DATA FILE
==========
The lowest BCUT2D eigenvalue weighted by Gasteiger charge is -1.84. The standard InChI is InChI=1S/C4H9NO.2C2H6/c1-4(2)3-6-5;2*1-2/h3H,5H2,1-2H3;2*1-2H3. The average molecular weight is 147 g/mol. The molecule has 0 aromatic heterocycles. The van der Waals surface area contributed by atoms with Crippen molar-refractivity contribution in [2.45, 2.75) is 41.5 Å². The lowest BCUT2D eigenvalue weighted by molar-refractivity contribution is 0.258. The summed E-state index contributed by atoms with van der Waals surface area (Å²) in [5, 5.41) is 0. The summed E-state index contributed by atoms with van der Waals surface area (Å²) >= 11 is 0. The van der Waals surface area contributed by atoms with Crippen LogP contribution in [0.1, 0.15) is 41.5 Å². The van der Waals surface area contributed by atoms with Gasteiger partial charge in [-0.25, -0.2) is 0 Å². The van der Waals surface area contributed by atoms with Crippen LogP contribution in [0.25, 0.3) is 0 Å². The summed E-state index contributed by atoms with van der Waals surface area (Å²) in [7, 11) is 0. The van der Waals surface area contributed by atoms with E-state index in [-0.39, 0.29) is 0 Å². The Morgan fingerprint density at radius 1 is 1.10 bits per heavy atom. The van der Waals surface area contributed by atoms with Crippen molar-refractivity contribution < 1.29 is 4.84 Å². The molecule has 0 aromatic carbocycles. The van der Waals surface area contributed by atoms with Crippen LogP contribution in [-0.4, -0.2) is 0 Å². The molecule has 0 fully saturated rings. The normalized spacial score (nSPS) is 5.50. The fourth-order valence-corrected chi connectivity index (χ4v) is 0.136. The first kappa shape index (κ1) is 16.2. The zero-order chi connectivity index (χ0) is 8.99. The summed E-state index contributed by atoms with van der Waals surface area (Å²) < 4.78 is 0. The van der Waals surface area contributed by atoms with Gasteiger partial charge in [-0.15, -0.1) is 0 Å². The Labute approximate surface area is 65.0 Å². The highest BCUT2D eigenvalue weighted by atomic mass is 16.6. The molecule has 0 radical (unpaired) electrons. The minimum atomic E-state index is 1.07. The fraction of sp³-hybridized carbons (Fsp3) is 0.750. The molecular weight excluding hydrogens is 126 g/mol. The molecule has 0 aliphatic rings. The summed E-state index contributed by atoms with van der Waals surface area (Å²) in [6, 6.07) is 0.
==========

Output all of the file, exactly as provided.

The lowest BCUT2D eigenvalue weighted by Gasteiger charge is -1.84. The standard InChI is InChI=1S/C4H9NO.2C2H6/c1-4(2)3-6-5;2*1-2/h3H,5H2,1-2H3;2*1-2H3. The average molecular weight is 147 g/mol. The molecule has 0 aromatic heterocycles. The van der Waals surface area contributed by atoms with Crippen molar-refractivity contribution in [2.45, 2.75) is 41.5 Å². The lowest BCUT2D eigenvalue weighted by molar-refractivity contribution is 0.258. The summed E-state index contributed by atoms with van der Waals surface area (Å²) in [5, 5.41) is 0. The summed E-state index contributed by atoms with van der Waals surface area (Å²) >= 11 is 0. The van der Waals surface area contributed by atoms with Crippen LogP contribution in [0.1, 0.15) is 41.5 Å². The van der Waals surface area contributed by atoms with Gasteiger partial charge in [-0.25, -0.2) is 0 Å². The van der Waals surface area contributed by atoms with Crippen LogP contribution in [0.25, 0.3) is 0 Å². The summed E-state index contributed by atoms with van der Waals surface area (Å²) in [7, 11) is 0. The van der Waals surface area contributed by atoms with E-state index in [-0.39, 0.29) is 0 Å². The Morgan fingerprint density at radius 1 is 1.10 bits per heavy atom. The van der Waals surface area contributed by atoms with Crippen molar-refractivity contribution < 1.29 is 4.84 Å². The molecule has 0 aromatic carbocycles. The van der Waals surface area contributed by atoms with Crippen LogP contribution in [-0.4, -0.2) is 0 Å². The molecule has 0 fully saturated rings. The normalized spacial score (nSPS) is 5.50. The fourth-order valence-corrected chi connectivity index (χ4v) is 0.136. The first kappa shape index (κ1) is 16.2. The zero-order chi connectivity index (χ0) is 8.99. The summed E-state index contributed by atoms with van der Waals surface area (Å²) < 4.78 is 0. The van der Waals surface area contributed by atoms with Gasteiger partial charge in [-0.15, -0.1) is 0 Å². The Labute approximate surface area is 65.0 Å². The highest BCUT2D eigenvalue weighted by atomic mass is 16.6. The molecule has 0 radical (unpaired) electrons. The minimum atomic E-state index is 1.07. The fraction of sp³-hybridized carbons (Fsp3) is 0.750. The molecular weight excluding hydrogens is 126 g/mol. The molecule has 0 aliphatic rings. The summed E-state index contributed by atoms with van der Waals surface area (Å²) in [6, 6.07) is 0.